- Critical Conversations about CAD 
- Critical Conversations about CAD – Triggers 
- Critical Conversations about CAD – Who to Talk To 
- Critical Conversations about CAD – Talking Points 
- Critical Conversations about CAD – Uncovering a Concern 
- Critical Conversations about CAD – Identifying an Issue 
- Critical Conversations about CAD – Evolution of Awareness 
- Critical Conversations about CAD – When Issues Decend into Failure
CAD Issues that are brought to you must be addressed. CAD problems can corrupt CAD files, cripple progress and ruin projects. This is not a good thing. Issues have to be dealt with when they arise. Better yet – tackle them when they are just concerns before they become failures.
But failures happen. They are often avoidable when issues are caught early and addressed, but can still happen even when you know they are coming. I have seen train wreck projects that continue to cascade down the line toward failure. I have seen countless man-hours chewed up fixing things that were left in a mess. I have seen users do very interesting things that mangle files.
When an issue goes unaddressed it breed failure. Things break and may become irreparable. Then you have to recreate things to get them working. CAD failures impact you as the CAD Manager. They reflect badly on your ability to keep things running smoothly. They may not be something that you could have prevented, but others think you can.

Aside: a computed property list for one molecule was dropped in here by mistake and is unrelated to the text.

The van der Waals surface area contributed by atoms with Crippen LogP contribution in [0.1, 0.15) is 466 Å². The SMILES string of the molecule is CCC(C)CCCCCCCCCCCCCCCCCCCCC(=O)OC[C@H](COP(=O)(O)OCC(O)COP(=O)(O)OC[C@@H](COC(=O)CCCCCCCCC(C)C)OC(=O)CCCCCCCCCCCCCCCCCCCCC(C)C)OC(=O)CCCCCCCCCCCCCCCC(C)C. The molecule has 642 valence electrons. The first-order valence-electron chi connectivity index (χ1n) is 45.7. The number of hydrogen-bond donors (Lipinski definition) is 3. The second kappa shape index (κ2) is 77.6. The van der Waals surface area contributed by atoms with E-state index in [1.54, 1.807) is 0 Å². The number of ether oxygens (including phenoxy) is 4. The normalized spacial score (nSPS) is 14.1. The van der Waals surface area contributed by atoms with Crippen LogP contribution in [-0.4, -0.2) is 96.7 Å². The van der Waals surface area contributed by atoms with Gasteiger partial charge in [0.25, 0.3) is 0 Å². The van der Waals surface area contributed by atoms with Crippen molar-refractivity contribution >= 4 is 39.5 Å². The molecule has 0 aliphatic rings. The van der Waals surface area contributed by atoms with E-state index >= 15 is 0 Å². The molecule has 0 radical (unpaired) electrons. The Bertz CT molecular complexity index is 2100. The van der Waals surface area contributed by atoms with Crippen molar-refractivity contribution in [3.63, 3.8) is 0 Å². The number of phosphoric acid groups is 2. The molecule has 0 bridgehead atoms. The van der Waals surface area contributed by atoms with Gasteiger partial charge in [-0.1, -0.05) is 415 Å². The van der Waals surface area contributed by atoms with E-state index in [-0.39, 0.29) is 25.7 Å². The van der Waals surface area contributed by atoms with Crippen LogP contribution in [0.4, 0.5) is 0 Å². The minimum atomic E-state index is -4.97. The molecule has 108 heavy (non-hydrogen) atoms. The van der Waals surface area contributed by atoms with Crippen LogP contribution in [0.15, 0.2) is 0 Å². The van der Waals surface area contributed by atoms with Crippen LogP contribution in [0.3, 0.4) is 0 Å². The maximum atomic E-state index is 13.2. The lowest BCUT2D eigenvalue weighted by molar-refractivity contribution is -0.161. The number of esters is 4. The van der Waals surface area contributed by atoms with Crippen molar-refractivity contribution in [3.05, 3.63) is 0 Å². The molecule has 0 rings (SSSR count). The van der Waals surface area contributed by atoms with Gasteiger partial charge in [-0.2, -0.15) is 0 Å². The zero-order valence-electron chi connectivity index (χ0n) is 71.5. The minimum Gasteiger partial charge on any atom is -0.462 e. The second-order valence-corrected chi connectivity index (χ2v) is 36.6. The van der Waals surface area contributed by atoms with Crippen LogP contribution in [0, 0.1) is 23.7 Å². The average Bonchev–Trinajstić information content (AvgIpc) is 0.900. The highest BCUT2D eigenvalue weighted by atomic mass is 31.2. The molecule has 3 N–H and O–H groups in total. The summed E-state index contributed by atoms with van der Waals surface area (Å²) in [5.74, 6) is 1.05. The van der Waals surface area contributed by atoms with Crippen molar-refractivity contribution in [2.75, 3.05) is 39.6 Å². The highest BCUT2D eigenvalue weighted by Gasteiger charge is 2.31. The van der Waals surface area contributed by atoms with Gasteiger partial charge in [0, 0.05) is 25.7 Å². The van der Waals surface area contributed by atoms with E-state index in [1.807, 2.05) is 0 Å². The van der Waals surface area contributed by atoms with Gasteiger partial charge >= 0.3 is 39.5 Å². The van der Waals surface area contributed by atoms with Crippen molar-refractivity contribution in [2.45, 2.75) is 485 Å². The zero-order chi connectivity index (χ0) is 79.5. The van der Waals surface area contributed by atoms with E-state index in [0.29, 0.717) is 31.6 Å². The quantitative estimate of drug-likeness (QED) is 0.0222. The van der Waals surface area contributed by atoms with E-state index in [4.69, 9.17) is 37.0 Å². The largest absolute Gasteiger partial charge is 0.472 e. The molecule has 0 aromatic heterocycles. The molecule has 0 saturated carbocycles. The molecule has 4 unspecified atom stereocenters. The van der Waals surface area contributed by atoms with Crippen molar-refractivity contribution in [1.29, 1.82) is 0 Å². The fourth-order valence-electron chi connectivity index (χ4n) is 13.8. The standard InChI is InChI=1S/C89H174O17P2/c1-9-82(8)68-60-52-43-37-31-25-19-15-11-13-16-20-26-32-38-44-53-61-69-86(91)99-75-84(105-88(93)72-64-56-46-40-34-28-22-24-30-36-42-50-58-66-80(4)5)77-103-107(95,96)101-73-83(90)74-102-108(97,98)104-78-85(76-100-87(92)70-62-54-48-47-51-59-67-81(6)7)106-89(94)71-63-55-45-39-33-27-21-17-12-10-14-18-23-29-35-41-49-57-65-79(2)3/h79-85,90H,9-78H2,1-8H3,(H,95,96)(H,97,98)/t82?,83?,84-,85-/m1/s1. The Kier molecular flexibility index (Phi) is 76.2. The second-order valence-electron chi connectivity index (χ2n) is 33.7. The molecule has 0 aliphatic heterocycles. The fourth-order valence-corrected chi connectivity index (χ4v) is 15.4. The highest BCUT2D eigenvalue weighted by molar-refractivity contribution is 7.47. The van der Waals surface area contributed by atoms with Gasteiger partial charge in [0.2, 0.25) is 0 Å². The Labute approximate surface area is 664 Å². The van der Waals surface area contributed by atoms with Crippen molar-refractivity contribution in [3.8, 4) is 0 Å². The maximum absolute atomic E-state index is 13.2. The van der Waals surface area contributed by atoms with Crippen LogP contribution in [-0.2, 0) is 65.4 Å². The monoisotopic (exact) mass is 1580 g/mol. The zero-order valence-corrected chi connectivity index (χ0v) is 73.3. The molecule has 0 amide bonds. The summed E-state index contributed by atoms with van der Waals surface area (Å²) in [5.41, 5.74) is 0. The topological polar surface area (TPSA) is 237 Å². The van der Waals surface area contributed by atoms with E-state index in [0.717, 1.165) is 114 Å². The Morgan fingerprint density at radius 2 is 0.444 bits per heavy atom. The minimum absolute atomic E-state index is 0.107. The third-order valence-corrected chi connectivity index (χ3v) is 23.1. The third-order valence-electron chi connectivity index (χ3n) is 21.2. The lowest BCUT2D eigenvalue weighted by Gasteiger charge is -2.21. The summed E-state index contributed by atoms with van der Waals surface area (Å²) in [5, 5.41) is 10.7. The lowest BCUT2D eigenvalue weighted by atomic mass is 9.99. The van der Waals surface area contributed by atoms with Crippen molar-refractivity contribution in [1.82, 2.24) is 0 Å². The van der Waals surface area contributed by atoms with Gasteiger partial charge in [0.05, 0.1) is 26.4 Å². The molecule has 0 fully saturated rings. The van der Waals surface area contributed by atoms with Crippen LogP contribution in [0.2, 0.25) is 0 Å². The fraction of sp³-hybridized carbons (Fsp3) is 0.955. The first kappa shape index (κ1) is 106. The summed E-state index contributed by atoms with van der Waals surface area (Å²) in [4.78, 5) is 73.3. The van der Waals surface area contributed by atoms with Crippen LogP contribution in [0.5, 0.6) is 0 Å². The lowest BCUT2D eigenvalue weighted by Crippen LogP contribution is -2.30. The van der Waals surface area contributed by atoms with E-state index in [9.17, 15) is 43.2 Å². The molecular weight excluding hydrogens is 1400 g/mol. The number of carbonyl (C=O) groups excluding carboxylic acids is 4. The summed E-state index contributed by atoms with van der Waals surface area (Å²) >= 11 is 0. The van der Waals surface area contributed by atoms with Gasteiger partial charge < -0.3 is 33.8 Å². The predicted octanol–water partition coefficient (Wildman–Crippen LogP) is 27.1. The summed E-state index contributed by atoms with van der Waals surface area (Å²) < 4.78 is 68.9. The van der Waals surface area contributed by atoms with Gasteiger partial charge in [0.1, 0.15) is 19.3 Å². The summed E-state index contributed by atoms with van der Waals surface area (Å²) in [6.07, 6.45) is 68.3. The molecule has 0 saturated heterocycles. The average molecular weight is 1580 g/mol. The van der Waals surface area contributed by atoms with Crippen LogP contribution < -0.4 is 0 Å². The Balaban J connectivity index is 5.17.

When CAD Failures Happen
Take ownership of the repair. Do whatever you can to get things back on track. Personally take charge of the situation and make adjustments and suggestions as needed.
Speak the truth. Don’t candy coat things. Tell people what the problem is and what you think the fix is. Don’t place blame, but do not let blame land on your shoulders if it is not warranted. Others will try to place it firmly in your hands, so document your findings and tell people what really might have cause the problem. Keep it positive and not a negative attack on anyone, but get your perspective out there.
Address the issues directly with management. Take the conversation as high up the food chain as you can take it. As you move higher, keep the conversation brief unless they ask more questions. Most upper managers do not want a forensic investigation outlined to them in detail. They want a concise explanation of the problem and a definitive plan to correct it.
Follow through on the repairs. If you are doing them, let people know when they are done. If others are doing them, check in often for updates and examine the results to verify that the fix really worked.